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Responsive Aspect Ratios With Pure CSS

by | CSS, HTML5 | 16 comments

One of the hurdles I faced when beginning to work with responsive designs was the lack of an obvious way to assign an aspect ratio to a container in CSS. This kind of thing can be handled with an image placeholder or Javascript, but neither is an elegant solution. Fortunately, with a little bit of digging, an answer soon presented itself!

The Box Model

CSS gives us an easy way to give an element a “responsive” width declaration relative to the browser window size or other containing parent element by simply using a percentage. What we don’t have is a way to simply declare a responsive height relative to width, maintaining an aspect ratio. The solution I found was a lot simpler than expected and came from examining the W3C’s box model recommendations.

Padding to the Rescue

The answer lies in the box model’s padding specs, of all places. We find that when declaring percentages instead of fixed values for padding, the percentage is calculated based on the WIDTH of the element in question, even if we are declaring a vertical value such as padding-top or padding-bottom. To take advantage of this for the purpose of maintaing our height relative to width, all we have to do is a little math!

Let’s look at the CSS:

figure {
	width: 36%;
	margin: 8px auto;
}

div.stretchy-wrapper {
	width: 100%;
	padding-bottom: 56.25%; /* 16:9 */
	position: relative;
	background: black;
}

div.stretchy-wrapper > div {
	position: absolute;
	top: 0; bottom: 0; left: 0; right: 0;
	color: white;
	font-size: 24px;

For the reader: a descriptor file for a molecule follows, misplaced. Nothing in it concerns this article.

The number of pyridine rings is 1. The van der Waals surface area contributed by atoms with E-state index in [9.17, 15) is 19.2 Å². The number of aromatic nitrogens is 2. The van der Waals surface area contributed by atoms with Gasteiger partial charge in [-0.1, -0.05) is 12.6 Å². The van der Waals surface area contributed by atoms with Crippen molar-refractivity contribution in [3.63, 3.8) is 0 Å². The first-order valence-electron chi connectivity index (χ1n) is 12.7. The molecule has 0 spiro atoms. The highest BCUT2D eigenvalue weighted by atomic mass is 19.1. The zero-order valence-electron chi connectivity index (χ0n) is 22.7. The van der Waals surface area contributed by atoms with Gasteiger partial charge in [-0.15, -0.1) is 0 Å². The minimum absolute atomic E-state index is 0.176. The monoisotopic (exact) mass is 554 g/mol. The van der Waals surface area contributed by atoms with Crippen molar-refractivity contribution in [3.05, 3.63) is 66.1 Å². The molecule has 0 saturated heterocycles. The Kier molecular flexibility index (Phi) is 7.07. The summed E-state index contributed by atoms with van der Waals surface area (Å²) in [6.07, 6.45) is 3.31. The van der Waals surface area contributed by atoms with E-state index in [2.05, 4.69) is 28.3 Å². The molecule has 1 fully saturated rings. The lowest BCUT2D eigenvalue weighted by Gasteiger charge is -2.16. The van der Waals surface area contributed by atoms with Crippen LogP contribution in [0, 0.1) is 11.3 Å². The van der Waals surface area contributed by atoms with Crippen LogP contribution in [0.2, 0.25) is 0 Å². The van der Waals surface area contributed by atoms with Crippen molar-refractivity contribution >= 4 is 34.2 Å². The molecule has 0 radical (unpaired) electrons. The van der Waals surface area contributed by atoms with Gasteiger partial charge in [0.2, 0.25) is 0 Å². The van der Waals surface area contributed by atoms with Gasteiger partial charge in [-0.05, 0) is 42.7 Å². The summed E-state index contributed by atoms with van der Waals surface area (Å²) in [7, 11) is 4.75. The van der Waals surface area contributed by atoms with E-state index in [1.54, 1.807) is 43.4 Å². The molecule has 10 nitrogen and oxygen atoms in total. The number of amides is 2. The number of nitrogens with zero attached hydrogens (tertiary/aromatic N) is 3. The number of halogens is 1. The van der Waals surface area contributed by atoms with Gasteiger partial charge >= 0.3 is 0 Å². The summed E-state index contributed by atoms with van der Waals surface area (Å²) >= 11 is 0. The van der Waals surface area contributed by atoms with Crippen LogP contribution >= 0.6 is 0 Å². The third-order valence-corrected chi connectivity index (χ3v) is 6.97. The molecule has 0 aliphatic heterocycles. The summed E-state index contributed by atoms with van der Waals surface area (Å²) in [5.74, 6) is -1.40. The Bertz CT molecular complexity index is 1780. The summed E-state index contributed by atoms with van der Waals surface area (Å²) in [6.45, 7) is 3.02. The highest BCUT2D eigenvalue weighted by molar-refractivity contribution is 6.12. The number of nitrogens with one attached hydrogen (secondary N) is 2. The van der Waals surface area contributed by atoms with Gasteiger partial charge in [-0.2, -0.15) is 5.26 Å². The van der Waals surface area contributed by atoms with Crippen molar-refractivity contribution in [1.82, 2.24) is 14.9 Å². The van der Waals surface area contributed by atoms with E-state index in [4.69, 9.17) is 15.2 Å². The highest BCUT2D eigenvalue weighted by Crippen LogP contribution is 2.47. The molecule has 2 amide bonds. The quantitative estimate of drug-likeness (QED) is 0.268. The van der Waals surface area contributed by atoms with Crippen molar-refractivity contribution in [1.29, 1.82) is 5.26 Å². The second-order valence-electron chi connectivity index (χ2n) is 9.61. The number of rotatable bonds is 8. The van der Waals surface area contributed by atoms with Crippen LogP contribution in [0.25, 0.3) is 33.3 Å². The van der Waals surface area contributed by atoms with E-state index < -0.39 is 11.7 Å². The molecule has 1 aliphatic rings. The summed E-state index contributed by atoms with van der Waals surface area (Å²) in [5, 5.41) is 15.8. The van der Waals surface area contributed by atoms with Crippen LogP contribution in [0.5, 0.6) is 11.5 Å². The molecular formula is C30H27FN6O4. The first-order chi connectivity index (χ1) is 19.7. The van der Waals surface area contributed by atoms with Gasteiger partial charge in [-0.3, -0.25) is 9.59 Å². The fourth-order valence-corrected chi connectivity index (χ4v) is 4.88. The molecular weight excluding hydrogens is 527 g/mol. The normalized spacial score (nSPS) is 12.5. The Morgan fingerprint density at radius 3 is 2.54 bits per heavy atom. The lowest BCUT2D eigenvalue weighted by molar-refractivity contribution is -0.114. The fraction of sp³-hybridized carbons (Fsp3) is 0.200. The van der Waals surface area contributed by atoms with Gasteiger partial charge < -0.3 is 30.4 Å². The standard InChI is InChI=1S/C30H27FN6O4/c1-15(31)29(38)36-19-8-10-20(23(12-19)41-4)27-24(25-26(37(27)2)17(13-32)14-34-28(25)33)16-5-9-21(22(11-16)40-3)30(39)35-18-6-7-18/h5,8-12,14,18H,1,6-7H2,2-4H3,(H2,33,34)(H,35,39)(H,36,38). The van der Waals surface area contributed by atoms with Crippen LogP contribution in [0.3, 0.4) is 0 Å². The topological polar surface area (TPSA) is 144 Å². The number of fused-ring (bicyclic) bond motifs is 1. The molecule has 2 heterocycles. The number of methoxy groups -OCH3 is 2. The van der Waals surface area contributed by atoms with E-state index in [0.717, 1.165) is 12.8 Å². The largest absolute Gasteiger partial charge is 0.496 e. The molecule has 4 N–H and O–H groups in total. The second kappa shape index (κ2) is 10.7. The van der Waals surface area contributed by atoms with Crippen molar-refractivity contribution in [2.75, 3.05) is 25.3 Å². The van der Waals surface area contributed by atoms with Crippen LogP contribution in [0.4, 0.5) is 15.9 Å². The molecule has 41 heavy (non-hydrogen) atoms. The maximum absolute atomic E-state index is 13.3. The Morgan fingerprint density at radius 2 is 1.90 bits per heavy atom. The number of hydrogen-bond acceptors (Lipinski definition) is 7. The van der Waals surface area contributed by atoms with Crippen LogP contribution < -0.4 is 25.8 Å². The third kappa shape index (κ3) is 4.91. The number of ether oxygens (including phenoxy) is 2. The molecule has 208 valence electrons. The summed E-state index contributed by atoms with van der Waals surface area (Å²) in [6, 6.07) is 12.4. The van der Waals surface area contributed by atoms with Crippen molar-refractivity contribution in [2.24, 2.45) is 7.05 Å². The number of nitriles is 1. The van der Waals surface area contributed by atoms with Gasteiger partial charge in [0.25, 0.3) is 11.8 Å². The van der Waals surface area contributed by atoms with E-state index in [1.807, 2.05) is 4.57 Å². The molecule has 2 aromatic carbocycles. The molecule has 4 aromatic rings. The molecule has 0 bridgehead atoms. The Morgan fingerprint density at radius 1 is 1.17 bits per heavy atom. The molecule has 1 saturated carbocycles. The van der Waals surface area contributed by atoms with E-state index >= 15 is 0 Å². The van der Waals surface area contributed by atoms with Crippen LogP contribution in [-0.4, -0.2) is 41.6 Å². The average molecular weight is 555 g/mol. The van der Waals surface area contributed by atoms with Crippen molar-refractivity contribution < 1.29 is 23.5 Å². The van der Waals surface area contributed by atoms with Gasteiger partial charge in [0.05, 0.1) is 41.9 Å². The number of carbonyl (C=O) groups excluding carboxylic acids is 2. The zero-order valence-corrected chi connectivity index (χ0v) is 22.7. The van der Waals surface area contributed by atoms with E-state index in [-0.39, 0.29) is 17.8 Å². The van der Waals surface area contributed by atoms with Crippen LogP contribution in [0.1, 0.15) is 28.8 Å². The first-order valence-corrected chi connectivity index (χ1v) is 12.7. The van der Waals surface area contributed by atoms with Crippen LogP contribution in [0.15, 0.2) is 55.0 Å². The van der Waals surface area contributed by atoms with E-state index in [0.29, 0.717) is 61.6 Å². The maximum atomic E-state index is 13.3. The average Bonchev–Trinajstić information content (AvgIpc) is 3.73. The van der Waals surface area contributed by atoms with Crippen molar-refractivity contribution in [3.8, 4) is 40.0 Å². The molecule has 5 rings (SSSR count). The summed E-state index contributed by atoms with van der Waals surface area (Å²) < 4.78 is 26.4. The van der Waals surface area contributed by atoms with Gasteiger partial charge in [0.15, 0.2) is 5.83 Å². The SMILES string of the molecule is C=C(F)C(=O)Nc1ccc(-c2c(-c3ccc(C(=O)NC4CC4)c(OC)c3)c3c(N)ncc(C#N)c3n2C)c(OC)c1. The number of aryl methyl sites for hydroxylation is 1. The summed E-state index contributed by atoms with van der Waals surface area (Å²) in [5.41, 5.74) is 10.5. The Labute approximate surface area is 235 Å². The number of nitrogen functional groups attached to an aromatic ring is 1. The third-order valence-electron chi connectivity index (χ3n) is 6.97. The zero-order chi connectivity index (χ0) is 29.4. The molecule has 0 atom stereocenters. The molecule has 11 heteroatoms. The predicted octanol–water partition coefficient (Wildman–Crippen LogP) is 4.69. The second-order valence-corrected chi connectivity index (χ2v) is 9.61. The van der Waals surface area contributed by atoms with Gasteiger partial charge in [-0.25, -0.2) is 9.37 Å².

text-align: center;
}

And the HTML:

<figure>
	<div class="stretchy-wrapper">
		<div>Relative Aspect Ratio! Try resizing the browser.</div>
	</div>
</figure>

As you can see in the CSS, all we have to do is nest an element with 100% width inside a “responsive” percentage-based-width parent element, and then declare a % for bottom or top padding based on the ratio we want to maintain. To calculate the percentage needed for any aspect ratio we can use the following formula:

B / (A / 100) = C%

So for 16:9 (where 16 is A and 9 is B):

9 / .16 = 56.25 (%)

And that’s all there is to it!

Some Other Common Ratios

For the not so mathematically inclined, here are some of the percentages for common aspect ratios:

75% = 4:3
66.66% = 3:2
62.5% = 8:5

Have fun and happy coding!

16 Comments

  1. u9r

    this is great idea thanks

    Reply
  2. Armin

    You Rock! THX

    Reply
  3. Robin

    Wow, I’ve been looking for this! Thanks!

    Reply
  4. Colin Azeltine

    I’m using this to style an image (background: url();) but in Safari and on ios, it won’t display. any thoughts?

    Reply
    • Justin Bennett

      The technique needs to be implemented as shown in the example using a nested element, not applied directly to the image. Start by copying the example above and then work from there!

      Reply
  5. Thomas

    Hi,
    Thanks for this great tip. Just a word though, if you forget to delete “box-sizing: border-box”, adding borders will deform the aspect ratio.

    Reply
    • Justin Bennett

      I’m not able to break the example with or without a box-sizing rule, maybe I misunderstood. Can you be more specific?

      Reply
  6. Seba

    The problem is that if the parent’s aspect ratio is wider then the aspect ratio of the element we want to preserve the aspect ratio of, it will overflow vertically.
    So it is not contained inside the parent element, the same way background-size:contain; would do for a background image for example

    Reply
    • Justin Bennett

      In our example the parent element exists solely to facilitate the aspect ratio of it’s child element, so the parent needs to have the % width that is desired for the child… no more, no less!

      Reply
  7. Carlos

    You my friend, are a genius! Thank you so much!

    Reply
  8. nika

    Thank you so much for taking the time to share this. So much better than the js hacks I’ve been using!
    😀

    Reply
  9. shankar

    Thank you very much. It is a nice technique.

    Reply
  10. Boris 'pi' Piwinger

    If I understand correctly, this only works if you change the element’s width. But if you also want to limit the height, it might not work (instead become higher than allowed).

    Reply
  11. Praveen Giri

    Another way to calculate the ratio is (B*100)/A

    75% = 4:3 = (3*100)/3 =300/3 = 75%
    66.66% = 3:2 = 200/3 = 66.66%
    62.5% = 8:5 = 500/8 = 62.5%

    i think this is easy

    Reply

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